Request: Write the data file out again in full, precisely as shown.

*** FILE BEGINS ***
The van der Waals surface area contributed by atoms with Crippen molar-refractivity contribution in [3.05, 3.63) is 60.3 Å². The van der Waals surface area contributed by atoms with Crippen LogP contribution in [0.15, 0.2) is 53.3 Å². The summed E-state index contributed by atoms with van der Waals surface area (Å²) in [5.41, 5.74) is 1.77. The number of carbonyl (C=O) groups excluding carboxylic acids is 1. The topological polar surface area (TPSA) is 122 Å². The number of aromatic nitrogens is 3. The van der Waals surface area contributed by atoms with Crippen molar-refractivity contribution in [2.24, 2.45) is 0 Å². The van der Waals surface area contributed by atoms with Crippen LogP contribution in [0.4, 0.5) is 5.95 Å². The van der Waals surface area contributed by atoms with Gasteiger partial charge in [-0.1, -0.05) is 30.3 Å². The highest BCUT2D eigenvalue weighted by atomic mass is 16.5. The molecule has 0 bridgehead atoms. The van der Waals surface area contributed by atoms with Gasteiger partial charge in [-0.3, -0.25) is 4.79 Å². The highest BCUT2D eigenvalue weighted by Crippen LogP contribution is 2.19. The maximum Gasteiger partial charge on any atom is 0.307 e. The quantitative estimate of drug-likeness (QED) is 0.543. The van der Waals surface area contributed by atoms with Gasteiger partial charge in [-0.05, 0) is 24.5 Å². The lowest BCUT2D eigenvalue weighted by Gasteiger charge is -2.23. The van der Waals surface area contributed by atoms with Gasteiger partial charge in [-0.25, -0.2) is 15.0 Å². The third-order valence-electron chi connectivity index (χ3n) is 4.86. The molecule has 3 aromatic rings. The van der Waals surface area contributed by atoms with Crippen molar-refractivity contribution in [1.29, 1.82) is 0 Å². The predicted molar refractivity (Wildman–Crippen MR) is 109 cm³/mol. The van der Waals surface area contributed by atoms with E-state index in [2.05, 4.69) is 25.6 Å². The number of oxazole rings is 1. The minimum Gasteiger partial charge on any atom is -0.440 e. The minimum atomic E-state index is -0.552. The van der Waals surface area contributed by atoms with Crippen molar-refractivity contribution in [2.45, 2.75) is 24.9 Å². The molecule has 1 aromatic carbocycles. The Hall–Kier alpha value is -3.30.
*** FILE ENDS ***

The van der Waals surface area contributed by atoms with Crippen molar-refractivity contribution in [3.05, 3.63) is 60.3 Å². The van der Waals surface area contributed by atoms with Crippen LogP contribution in [0.15, 0.2) is 53.3 Å². The summed E-state index contributed by atoms with van der Waals surface area (Å²) in [5.41, 5.74) is 1.77. The number of carbonyl (C=O) groups excluding carboxylic acids is 1. The topological polar surface area (TPSA) is 122 Å². The number of aromatic nitrogens is 3. The van der Waals surface area contributed by atoms with Crippen molar-refractivity contribution in [2.24, 2.45) is 0 Å². The van der Waals surface area contributed by atoms with Crippen LogP contribution in [0.4, 0.5) is 5.95 Å². The van der Waals surface area contributed by atoms with Gasteiger partial charge in [-0.1, -0.05) is 30.3 Å². The highest BCUT2D eigenvalue weighted by atomic mass is 16.5. The molecule has 0 bridgehead atoms. The van der Waals surface area contributed by atoms with Gasteiger partial charge in [-0.3, -0.25) is 4.79 Å². The highest BCUT2D eigenvalue weighted by Crippen LogP contribution is 2.19. The maximum Gasteiger partial charge on any atom is 0.307 e. The quantitative estimate of drug-likeness (QED) is 0.543. The van der Waals surface area contributed by atoms with Gasteiger partial charge in [-0.05, 0) is 24.5 Å². The lowest BCUT2D eigenvalue weighted by Gasteiger charge is -2.23. The van der Waals surface area contributed by atoms with Gasteiger partial charge in [-0.25, -0.2) is 15.0 Å². The third-order valence-electron chi connectivity index (χ3n) is 4.86. The molecule has 3 aromatic rings. The van der Waals surface area contributed by atoms with Crippen molar-refractivity contribution in [1.29, 1.82) is 0 Å². The predicted molar refractivity (Wildman–Crippen MR) is 109 cm³/mol. The van der Waals surface area contributed by atoms with E-state index in [2.05, 4.69) is 25.6 Å². The number of oxazole rings is 1. The minimum Gasteiger partial charge on any atom is -0.440 e. The minimum atomic E-state index is -0.552. The van der Waals surface area contributed by atoms with Crippen molar-refractivity contribution in [2.45, 2.75) is 24.9 Å². The molecule has 1 aromatic carbocycles. The Hall–Kier alpha value is -3.30.